March 31, 2012

Learned Tot: Astronomy

I am hardly the first or the most keen parent, especially in our neck of the woods, to wish academic success for my offspring. But more than anything I want to pass on to the Klatch boys the love of knowledge for the sake of itself, love of learning widely dispersed across disciplines. So I find myself supplementing vague preschool curriculum with science experiments, art projects, and worksheets.

Surely other National Geographic-reading hipster-glasses-wearing parents are searching scouring for ideas, kits, books, and project. So I will be gathering reputable resources for above-average kid folk, starting with Astronomy.

We didn't discover Thames & Kosmos Little Labs kits, Santy Clause did.  There is nothing out of ordinary in the box (pack of seeds, picture of solar system, bit of string), but with the handy booklet it is everything one needs for astronomy experiments and set us squarely on the path to space exploration.

Parent involvement: HIGH
By now we own just about the entire Basher Science collection (you are welcome, Simon Basher) and Astronomy is, well, as the author said, out of this world. We are all learning about the space!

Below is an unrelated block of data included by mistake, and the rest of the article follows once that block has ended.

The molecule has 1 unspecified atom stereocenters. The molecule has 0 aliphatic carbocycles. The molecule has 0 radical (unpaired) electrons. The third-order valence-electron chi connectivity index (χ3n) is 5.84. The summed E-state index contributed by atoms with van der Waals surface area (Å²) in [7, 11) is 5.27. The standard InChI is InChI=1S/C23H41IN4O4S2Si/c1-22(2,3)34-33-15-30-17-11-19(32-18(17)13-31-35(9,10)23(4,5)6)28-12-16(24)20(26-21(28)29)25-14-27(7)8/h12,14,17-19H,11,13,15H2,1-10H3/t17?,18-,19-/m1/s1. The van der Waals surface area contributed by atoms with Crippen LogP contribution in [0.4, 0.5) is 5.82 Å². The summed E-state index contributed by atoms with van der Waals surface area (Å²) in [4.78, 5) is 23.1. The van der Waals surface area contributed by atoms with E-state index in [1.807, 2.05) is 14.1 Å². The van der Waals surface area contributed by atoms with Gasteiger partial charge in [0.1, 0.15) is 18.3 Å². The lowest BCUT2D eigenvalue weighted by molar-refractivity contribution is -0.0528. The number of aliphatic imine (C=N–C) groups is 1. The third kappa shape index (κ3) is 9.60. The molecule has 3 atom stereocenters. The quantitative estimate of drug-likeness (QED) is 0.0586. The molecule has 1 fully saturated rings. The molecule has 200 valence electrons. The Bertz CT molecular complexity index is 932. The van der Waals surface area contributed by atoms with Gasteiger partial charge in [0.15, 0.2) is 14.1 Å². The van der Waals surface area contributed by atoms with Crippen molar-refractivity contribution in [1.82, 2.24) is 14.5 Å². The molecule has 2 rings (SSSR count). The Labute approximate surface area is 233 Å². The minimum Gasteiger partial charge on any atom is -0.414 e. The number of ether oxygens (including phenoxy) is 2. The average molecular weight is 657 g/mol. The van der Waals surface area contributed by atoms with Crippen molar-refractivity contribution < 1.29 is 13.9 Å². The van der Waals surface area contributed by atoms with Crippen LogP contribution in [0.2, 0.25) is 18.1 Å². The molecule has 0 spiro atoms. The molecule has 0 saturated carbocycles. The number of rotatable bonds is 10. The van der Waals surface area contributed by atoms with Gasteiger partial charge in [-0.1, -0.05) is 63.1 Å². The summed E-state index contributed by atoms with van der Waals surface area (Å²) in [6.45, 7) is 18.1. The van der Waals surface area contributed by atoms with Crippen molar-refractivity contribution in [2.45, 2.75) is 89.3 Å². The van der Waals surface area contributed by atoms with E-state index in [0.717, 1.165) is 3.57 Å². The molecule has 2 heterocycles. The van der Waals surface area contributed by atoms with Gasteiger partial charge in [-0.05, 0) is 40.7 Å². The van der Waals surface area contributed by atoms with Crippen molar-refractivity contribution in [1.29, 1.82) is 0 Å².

Parent Involvement: HIGH (the book is written for 10+ year olds so a translation is required for the younger set)

 Generally I am not in favor of loud battery-operated toys, but this Leap Frog Solar System kit is like an electronic tutor with a strange accent full of facts and drills.
Parent Involvement: LOW (You will need the Leap Frog's Tag wand to use this kit, otherwise this is very hands off, by the time dinner is done your tot will be lecturing you about Jupiter's Red Spot)

A few other resources:
Activity: head outside for some stargazing, you will feel like a kid seeing planets for the first time. 


  1. This is a very beautiful and interesting research
    The most educating one i have read today!

    GED Online

  2. Thanks John, working on geography next



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